Subject access requests are being reduced from 40 days to 1 month and additionally the data controller can no longer charge a £10.00 fee. However, as you would expect, there is movement here, the time can be extended by a further 2 months depending on the complexity of the request and a fee can be charged if the request from the data subject is “manifestly unfounded or excessive”.
The right to have personal data deleted, however there are reasons that this right can be refused. As an employer, you can refuse to comply with the request where the data is required to exercise or defend a legal claim.
Currently under the Data Protection Act 1998 the ICO can fine a business up to £500,000. The GDPR increases this to a maximum of €20 million or 4% of turnover, whichever is the highest.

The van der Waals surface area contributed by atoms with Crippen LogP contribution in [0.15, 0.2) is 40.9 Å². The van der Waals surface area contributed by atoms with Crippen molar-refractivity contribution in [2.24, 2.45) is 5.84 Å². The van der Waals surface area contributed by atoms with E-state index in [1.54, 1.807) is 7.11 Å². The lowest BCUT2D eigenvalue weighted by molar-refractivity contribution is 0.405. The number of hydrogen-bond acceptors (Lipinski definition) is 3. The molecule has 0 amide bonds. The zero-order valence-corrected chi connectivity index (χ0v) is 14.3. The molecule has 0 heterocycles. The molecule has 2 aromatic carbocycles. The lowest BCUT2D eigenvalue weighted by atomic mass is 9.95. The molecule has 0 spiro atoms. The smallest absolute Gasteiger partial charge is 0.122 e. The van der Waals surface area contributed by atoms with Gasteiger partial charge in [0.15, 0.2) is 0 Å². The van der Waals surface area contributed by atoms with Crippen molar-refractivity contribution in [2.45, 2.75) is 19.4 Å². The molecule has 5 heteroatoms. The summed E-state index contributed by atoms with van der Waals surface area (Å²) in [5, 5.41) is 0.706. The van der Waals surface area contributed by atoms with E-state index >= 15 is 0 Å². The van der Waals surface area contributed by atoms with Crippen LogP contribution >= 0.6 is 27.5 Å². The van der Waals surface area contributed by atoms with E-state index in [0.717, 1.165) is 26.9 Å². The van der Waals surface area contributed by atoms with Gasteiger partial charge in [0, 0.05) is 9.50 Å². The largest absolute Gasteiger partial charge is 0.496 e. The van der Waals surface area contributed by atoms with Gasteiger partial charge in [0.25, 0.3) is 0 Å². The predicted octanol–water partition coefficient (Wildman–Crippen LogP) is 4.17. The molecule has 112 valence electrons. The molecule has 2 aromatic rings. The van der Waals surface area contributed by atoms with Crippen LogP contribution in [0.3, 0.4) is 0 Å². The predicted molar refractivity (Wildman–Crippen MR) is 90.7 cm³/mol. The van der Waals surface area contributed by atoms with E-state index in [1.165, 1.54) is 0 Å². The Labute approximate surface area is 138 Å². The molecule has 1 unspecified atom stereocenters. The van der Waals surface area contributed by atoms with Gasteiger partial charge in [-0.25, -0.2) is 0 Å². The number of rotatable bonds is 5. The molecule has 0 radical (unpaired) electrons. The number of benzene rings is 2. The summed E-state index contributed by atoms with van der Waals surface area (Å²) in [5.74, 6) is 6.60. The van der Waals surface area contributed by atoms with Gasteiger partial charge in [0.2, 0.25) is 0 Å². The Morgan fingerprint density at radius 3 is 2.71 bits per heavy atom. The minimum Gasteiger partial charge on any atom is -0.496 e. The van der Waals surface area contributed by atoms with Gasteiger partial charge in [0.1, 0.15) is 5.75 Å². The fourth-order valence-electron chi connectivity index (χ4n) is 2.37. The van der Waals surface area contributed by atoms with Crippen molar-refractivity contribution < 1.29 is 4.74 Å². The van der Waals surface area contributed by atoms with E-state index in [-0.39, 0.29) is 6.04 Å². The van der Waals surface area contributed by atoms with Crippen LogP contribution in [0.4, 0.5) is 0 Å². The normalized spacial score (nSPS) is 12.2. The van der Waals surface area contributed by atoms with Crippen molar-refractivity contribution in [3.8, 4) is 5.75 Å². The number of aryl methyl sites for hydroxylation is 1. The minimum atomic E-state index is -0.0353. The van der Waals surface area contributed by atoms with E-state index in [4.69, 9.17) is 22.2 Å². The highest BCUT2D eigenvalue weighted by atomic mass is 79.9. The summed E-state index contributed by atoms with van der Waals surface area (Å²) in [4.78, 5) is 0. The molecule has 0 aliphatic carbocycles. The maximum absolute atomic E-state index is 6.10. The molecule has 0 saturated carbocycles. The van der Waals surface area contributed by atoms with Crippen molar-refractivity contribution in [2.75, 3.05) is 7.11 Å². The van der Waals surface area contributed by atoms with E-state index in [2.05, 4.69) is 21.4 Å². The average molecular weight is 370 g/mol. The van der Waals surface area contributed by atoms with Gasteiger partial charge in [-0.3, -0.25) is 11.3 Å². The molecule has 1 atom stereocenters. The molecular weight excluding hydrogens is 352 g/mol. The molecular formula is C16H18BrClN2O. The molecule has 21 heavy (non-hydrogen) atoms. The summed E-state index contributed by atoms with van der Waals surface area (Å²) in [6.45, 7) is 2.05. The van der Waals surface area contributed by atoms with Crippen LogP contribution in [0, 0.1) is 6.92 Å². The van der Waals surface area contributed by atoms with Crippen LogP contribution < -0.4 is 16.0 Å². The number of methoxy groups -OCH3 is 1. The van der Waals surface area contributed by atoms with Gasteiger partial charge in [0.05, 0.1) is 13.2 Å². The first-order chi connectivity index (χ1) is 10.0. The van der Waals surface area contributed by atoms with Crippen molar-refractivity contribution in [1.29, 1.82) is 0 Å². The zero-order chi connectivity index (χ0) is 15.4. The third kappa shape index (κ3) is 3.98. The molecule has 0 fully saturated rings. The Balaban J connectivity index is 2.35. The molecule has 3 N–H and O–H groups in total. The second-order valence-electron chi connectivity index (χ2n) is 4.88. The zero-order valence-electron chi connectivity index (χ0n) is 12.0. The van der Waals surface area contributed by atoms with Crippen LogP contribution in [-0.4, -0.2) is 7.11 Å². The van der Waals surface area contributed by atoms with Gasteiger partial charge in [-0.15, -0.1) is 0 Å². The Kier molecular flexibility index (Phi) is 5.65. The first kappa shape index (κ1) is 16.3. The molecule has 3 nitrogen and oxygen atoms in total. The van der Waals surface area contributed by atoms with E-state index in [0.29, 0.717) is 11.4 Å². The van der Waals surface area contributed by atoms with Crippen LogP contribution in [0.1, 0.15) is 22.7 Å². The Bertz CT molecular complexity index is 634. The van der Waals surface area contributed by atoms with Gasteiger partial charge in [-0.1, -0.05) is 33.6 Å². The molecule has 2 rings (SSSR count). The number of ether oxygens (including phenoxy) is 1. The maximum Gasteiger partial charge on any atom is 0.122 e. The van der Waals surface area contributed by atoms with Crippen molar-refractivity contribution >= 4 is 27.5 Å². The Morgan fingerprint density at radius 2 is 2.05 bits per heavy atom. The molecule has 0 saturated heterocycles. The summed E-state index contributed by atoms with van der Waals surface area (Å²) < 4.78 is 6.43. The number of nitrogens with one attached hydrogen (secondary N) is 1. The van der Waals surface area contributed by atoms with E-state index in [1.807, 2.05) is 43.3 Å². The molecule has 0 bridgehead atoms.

Your internal HR policies and procedures will have to include reference to a breach, within this may be:
The new requirement will be to notify the relevant authority within 72 hours of your business becoming aware of a breach.
Management and employees will have to be trained in respect of their obligations of the GDPR, providing knowledge to them will reduce the potential of you receiving a significant fine.
An example being that Basildon Borough Council were fined £150,000 this year for a data breach. An employee mistakenly posted some sensitive personal data on the website having not checked beforehand.
Your employees will know their rights more than you will, if they demand to ‘be forgotten’ will you know what to do especially if this is during a formal process such as a disciplinary hearing.
Hopefully this blog has provided you with some information about your upcoming legal obligations in respect of HR and the GDPR.